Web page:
Trade unionists and MPs came out fighting at a Morning Star fringe meeting today, demanding more jobs and higher wages to lift Britain out of the doldrums of recession.
CWU general secretary Billy Hayes told the rally - "For a People's Britain not a Bankers' Britain" - that, despite Tory claims, there is no evidence that you can cut yourself out of a recession.
He argued: "We want to see a wage-led recovery by giving people pay rises.
"The government can lift the economy by supporting public services and putting Britain back to work.
"It's ironic that under current so-called deficit-reduction plans the deficit is increasing," he added.
Mr Hayes praised the newspaper for its "100 per cent" record in supporting real issues affecting workers at home and industrial issues around the world.
Labour MP Katy Clark said: "We need to take the debate beyond simply accepting that cuts are necessary.
"The Morning Star will play a key role in reframing that debate. We need to adopt the kind of economic policies that the paper has been pushing for a long time."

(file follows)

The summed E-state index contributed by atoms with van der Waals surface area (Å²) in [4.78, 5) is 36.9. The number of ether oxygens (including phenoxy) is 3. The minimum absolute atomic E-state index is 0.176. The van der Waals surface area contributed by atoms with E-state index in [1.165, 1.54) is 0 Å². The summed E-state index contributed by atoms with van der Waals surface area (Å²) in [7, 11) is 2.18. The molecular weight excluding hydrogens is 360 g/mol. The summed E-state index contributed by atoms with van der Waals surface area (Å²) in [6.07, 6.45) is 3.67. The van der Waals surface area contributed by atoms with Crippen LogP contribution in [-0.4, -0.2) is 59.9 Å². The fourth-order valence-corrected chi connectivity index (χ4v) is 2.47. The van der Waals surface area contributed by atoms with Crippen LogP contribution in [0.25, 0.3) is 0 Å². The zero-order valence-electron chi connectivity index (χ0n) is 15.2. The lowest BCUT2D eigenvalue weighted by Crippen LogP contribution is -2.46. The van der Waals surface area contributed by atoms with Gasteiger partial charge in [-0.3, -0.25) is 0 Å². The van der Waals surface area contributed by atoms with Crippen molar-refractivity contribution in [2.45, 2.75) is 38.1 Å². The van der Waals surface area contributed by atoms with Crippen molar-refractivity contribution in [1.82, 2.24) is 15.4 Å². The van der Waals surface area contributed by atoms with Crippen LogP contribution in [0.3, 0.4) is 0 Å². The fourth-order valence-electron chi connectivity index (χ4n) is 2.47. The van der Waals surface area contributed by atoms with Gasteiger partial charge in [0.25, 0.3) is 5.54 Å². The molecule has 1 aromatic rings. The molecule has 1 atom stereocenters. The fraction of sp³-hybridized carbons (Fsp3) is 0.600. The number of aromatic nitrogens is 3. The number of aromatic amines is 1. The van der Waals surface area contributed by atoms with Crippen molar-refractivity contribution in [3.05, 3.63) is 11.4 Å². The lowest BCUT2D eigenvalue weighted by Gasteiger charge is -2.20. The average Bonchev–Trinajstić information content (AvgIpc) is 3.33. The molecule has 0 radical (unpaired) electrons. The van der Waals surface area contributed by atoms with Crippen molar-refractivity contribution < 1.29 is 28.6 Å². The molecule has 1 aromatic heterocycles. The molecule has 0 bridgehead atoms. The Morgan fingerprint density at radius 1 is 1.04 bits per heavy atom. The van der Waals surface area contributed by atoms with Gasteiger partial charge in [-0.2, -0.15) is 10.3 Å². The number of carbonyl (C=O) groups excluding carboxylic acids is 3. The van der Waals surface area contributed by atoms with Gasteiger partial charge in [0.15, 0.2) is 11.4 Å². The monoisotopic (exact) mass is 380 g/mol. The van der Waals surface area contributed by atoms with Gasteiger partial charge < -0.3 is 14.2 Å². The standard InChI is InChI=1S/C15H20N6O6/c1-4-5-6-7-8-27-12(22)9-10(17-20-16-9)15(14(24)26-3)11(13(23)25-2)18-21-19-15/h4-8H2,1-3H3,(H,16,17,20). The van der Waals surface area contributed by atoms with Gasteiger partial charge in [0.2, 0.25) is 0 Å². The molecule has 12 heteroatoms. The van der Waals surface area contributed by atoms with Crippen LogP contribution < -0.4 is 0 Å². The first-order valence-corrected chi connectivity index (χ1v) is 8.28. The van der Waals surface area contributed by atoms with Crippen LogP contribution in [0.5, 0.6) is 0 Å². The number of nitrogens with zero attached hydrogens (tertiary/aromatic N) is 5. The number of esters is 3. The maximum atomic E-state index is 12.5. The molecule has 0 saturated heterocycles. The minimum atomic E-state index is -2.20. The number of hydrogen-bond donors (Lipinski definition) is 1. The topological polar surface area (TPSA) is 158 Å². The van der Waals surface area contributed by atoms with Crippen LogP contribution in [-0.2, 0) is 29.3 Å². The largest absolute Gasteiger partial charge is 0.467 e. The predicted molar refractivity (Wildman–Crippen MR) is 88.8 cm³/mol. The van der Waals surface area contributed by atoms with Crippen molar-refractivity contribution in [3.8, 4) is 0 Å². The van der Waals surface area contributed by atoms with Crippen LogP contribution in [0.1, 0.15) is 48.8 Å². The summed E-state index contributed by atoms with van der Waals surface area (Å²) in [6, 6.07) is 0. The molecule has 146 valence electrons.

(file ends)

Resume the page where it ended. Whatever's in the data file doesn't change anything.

Unite general secretary Len McCluskey said: "As far as I'm concerned the Morning Star is a paper we've got to work strongly to support and get distribution and circulation much sharper as it's not what it should be.
"It's only the Morning Star that puts forward the policies of working people and their organisations.
"This is our time. The austerity programme is simply not working. Neither the Tories nor new Labour understand a plan B. We need to demonstrate that there's a real alternative.
"Trade unions are your moral compass. We are the big society.
"If those in power say we're dead then why are they constantly attacking us?
"Because they realise that organised labour is a very powerful force."
And Morning Star editor Richard Bagley hit back at Labour leader Ed Miliband's "ludicrous" attack on trade unions as he attempted to shield himself from Mr McCluskey's broadside over Labour support for a public-sector pay freeze.
"Trade unions are representative of a much wider group of people and it's wrong to denounce them as special interest groups," he said.
He indicated the massive potential for the newspaper and in developing the arguments beyond its current readership, adding: "The stakes are really too high for us to fail."
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